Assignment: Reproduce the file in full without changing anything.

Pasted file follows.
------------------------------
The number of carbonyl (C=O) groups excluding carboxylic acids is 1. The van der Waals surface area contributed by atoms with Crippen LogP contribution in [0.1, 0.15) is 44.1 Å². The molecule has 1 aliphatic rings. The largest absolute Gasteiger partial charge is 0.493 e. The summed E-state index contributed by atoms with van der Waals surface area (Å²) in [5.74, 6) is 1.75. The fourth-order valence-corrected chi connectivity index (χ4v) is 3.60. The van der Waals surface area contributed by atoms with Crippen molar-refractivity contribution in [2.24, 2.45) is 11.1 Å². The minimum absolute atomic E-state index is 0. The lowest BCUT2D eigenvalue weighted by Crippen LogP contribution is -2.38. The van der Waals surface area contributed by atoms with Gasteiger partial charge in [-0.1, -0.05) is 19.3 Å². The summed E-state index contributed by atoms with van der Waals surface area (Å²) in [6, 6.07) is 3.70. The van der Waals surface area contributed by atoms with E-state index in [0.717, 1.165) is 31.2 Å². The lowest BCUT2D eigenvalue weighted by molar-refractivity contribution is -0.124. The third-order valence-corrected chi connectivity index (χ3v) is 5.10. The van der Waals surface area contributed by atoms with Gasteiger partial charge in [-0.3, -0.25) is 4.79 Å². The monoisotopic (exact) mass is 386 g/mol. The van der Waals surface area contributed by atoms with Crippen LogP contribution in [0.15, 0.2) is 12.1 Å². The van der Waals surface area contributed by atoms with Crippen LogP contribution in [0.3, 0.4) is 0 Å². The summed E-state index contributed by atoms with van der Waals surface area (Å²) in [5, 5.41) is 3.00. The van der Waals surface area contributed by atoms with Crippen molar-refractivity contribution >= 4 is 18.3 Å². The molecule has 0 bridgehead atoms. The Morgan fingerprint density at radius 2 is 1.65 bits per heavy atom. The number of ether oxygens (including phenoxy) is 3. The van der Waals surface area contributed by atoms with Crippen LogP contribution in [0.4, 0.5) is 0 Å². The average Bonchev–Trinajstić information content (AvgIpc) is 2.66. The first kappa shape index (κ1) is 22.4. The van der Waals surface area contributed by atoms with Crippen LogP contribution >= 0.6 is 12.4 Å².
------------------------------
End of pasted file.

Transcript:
The number of carbonyl (C=O) groups excluding carboxylic acids is 1. The van der Waals surface area contributed by atoms with Crippen LogP contribution in [0.1, 0.15) is 44.1 Å². The molecule has 1 aliphatic rings. The largest absolute Gasteiger partial charge is 0.493 e. The summed E-state index contributed by atoms with van der Waals surface area (Å²) in [5.74, 6) is 1.75. The fourth-order valence-corrected chi connectivity index (χ4v) is 3.60. The van der Waals surface area contributed by atoms with Crippen molar-refractivity contribution in [2.24, 2.45) is 11.1 Å². The minimum absolute atomic E-state index is 0. The lowest BCUT2D eigenvalue weighted by Crippen LogP contribution is -2.38. The van der Waals surface area contributed by atoms with Gasteiger partial charge in [-0.1, -0.05) is 19.3 Å². The summed E-state index contributed by atoms with van der Waals surface area (Å²) in [6, 6.07) is 3.70. The van der Waals surface area contributed by atoms with E-state index in [0.717, 1.165) is 31.2 Å². The lowest BCUT2D eigenvalue weighted by molar-refractivity contribution is -0.124. The third-order valence-corrected chi connectivity index (χ3v) is 5.10. The van der Waals surface area contributed by atoms with Gasteiger partial charge in [-0.3, -0.25) is 4.79 Å². The monoisotopic (exact) mass is 386 g/mol. The van der Waals surface area contributed by atoms with Crippen LogP contribution in [0.15, 0.2) is 12.1 Å². The van der Waals surface area contributed by atoms with Crippen LogP contribution in [0.3, 0.4) is 0 Å². The summed E-state index contributed by atoms with van der Waals surface area (Å²) in [5, 5.41) is 3.00. The van der Waals surface area contributed by atoms with Crippen molar-refractivity contribution >= 4 is 18.3 Å². The molecule has 0 bridgehead atoms. The Morgan fingerprint density at radius 2 is 1.65 bits per heavy atom. The number of ether oxygens (including phenoxy) is 3. The van der Waals surface area contributed by atoms with Crippen LogP contribution in [0.4, 0.5) is 0 Å². The average Bonchev–Trinajstić information content (AvgIpc) is 2.66. The first kappa shape index (κ1) is 22.4. The van der Waals surface area contributed by atoms with Crippen LogP contribution >= 0.6 is 12.4 Å².